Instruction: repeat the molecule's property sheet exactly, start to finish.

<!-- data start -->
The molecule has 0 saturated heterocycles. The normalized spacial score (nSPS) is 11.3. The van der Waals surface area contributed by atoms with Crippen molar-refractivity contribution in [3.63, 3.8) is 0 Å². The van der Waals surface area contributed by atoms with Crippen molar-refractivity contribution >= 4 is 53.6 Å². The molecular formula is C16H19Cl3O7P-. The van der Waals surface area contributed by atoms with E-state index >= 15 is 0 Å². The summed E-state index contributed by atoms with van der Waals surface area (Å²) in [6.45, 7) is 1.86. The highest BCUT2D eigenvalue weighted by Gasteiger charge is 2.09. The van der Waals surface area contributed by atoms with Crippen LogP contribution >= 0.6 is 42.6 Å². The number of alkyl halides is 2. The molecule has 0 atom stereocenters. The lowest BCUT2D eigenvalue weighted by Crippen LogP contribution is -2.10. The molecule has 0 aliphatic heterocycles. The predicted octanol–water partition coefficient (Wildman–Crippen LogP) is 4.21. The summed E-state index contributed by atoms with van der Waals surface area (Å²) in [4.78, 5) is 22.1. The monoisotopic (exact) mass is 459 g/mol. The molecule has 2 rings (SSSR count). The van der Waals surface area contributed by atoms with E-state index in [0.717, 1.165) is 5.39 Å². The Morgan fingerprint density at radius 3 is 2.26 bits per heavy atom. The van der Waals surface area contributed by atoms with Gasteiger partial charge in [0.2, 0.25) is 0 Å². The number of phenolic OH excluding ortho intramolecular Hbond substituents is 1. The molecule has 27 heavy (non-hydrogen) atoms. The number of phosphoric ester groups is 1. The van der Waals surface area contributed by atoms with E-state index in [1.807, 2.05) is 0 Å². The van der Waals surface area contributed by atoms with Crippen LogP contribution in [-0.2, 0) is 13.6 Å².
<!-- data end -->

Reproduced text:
The molecule has 0 saturated heterocycles. The normalized spacial score (nSPS) is 11.3. The van der Waals surface area contributed by atoms with Crippen molar-refractivity contribution in [3.63, 3.8) is 0 Å². The van der Waals surface area contributed by atoms with Crippen molar-refractivity contribution >= 4 is 53.6 Å². The molecular formula is C16H19Cl3O7P-. The van der Waals surface area contributed by atoms with E-state index >= 15 is 0 Å². The summed E-state index contributed by atoms with van der Waals surface area (Å²) in [6.45, 7) is 1.86. The highest BCUT2D eigenvalue weighted by Gasteiger charge is 2.09. The van der Waals surface area contributed by atoms with Crippen LogP contribution >= 0.6 is 42.6 Å². The number of alkyl halides is 2. The molecule has 0 atom stereocenters. The lowest BCUT2D eigenvalue weighted by Crippen LogP contribution is -2.10. The molecule has 0 aliphatic heterocycles. The predicted octanol–water partition coefficient (Wildman–Crippen LogP) is 4.21. The summed E-state index contributed by atoms with van der Waals surface area (Å²) in [4.78, 5) is 22.1. The monoisotopic (exact) mass is 459 g/mol. The molecule has 2 rings (SSSR count). The van der Waals surface area contributed by atoms with E-state index in [0.717, 1.165) is 5.39 Å². The Morgan fingerprint density at radius 3 is 2.26 bits per heavy atom. The van der Waals surface area contributed by atoms with Gasteiger partial charge in [0.2, 0.25) is 0 Å². The number of phenolic OH excluding ortho intramolecular Hbond substituents is 1. The molecule has 27 heavy (non-hydrogen) atoms. The number of phosphoric ester groups is 1. The van der Waals surface area contributed by atoms with E-state index in [1.807, 2.05) is 0 Å². The van der Waals surface area contributed by atoms with Crippen LogP contribution in [-0.2, 0) is 13.6 Å².